Mr ALISTER HENSKENS: Nobody on the Opposition frontbench has the wit or experience to manage the New South Wales economy, which is the powerhouse of the national economy and one of the largest economies in the Organisation for Economic Co-operation and Development. In the public interest, it is essential to have a debate about the economy and jobs. The record of the New South Wales Coalition speaks for itself. Under Labor, New South Wales had the highest unemployment rate of any State in the nation. It now has the lowest. Nearly 140,000 jobs were created over the past year, representing employment growth of 3.7 per cent. That is above the long-term average of 1.6 per cent. More than 44 per cent of the full-time jobs created nationally over the past year were created in New South Wales, and many of those jobs were in regional parts of the State. For 31 consecutive months the New South Wales unemployment rate has been the lowest in the country. The unemployment rate is now 4.8 per cent—nearly a full percentage point lower than the nearest State.
Jobs growth has not come by accident. It has been the product of hard work by the Government. Strong economic management means governments can embark on record infrastructure programs like our current four‑year $80 billion program. It means that governments can invest in projects like WestConnex, NorthConnex, hospitals, and heavy and light rail projects. It means that governments can give tax cuts. All of those things create jobs. Labor has opposed most of our infrastructure initiatives. It opposed our asset recycling program that has done so much to create wealth and jobs. During the course of the Coalition Government, this State's net worth has increased and the unemployment rate has decreased. Labor does not seem to care about the economy or about jobs. What is Labor's plan to create jobs? In seven years of opposition it has never articulated one economic policy or initiative that would create one job for a citizen of New South Wales.
While we can talk all we want about economic indicators and numbers, important social issues lie behind them. The numbers reflect real human beings. The employment statistics represent meals on tables and roofs over families' heads. They reflect social cohesion rather than social division. Paul Keating said that the best thing you can do for a worker is give them a job. The Labor Opposition has turned its back on the workers. This motion should be agreed to because jobs are important. They represent the integrity of individuals and the economic wellbeing of families. They also represent a good and bright future for this State and its citizens. That is why the Coalition is doing so much for the workers and why the Coalition parties can rightly claim to be the parties of the worker. That is why it is important to debate this motion and why this House should agree with its terms. This House should note and appreciate this Government on having the lowest unemployment rate in the nation for 31 consecutive months and for creating 140,000 jobs in the past year. I commend the motion to the House.
Mr ALISTER HENSKENS ( Ku-ring-gai ) ( 12:26 :28 ): In reply: This debate has been very illuminating in relation to the priorities of the different political parties that are represented in this House. On a motion to speak about jobs, six Coalition members and I have made contributions, but only one member of the Labor Party has done so, and those opposite denied leave for more Coalition members to speak about jobs. The people of New South Wales are entitled to ask: What have those opposite got against jobs and why are they stopping a Liberal member of Parliament, representing a regional area, from speaking about the great jobs that have been created in regional New South Wales by this Government? Why is "jobs" one word that does not seem to be able to pass the lips of the Leader of the Opposition? We have never heard him talk about jobs. The member for Rockdale was mute, chirping only from the sidelines—he never got up to the lectern to speak about jobs. It is a shame that Labor members of Parliament will not talk about jobs.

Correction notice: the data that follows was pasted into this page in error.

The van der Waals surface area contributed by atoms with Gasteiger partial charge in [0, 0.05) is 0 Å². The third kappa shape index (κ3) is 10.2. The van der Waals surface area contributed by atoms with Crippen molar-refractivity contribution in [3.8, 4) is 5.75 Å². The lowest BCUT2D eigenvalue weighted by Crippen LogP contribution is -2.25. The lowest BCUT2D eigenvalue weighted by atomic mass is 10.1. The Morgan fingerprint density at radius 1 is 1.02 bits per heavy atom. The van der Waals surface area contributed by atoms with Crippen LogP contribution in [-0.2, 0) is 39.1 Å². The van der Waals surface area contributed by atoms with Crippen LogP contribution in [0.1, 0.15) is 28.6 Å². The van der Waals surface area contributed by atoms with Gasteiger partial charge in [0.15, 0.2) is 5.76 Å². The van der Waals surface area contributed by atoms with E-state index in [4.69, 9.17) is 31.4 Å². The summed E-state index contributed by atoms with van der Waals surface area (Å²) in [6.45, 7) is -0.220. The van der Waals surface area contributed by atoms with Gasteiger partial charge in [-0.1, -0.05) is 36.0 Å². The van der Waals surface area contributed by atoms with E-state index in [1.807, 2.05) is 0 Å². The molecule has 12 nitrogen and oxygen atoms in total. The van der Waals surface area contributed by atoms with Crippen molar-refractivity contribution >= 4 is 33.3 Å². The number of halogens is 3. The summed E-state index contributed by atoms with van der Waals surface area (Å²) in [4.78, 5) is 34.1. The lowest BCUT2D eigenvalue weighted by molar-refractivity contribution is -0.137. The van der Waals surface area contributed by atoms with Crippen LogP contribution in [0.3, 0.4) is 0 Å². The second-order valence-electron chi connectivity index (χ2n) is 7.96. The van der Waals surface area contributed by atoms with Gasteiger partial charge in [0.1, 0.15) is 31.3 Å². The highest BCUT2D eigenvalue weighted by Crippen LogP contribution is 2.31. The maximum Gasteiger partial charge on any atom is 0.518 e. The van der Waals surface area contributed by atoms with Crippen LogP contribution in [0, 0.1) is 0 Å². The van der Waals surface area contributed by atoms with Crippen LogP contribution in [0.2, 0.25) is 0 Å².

The ASSISTANT SPE AKER: Order! The member for Rockdale and the member for Kiama will come to order.
Mr ALISTER HENSKENS: The member for Rockdale, who is an engaging, avuncular sort of fellow who can talk about anything at any time to anybody, has refused to speak about jobs. What has Labor got against jobs? Why will Labor not talk about jobs? Why will Labor not come up with some ideas to create jobs? Why does Labor oppose infrastructure projects time and again? What has Labor got against the New South Wales Government creating wealth and jobs in this State? Why is there nothing? Why does the only plan put forward by the shadow Treasurer involve some sort of restrictive, anti-competitive, anti-free enterprise type of policies? Are they Labor's only policies? In seven years of opposition is that all Labor has?
If the shadow Treasurer were ever to become the Treasurer of New South Wales, we could all confidently predict that the great jobs growth that has taken place over the past seven years would hit a brick wall. It would be a full stop like no-one has ever seen. It would be an economic handbrake on New South Wales the likes of which we have not seen since Paul Keating was the Federal Treasurer in 1991—the recession he said we had to have. The member for Coogee quite eloquently spoke about that. The members for Coogee, Davidson, Seven Hills, Camden, Myall Lakes and Epping all spoke about the great social cost of unemployment and the impact that it has on the lives of real people. They said that what the Coalition Government was doing was wonderful for the families and individuals of this State because it was creating so many jobs.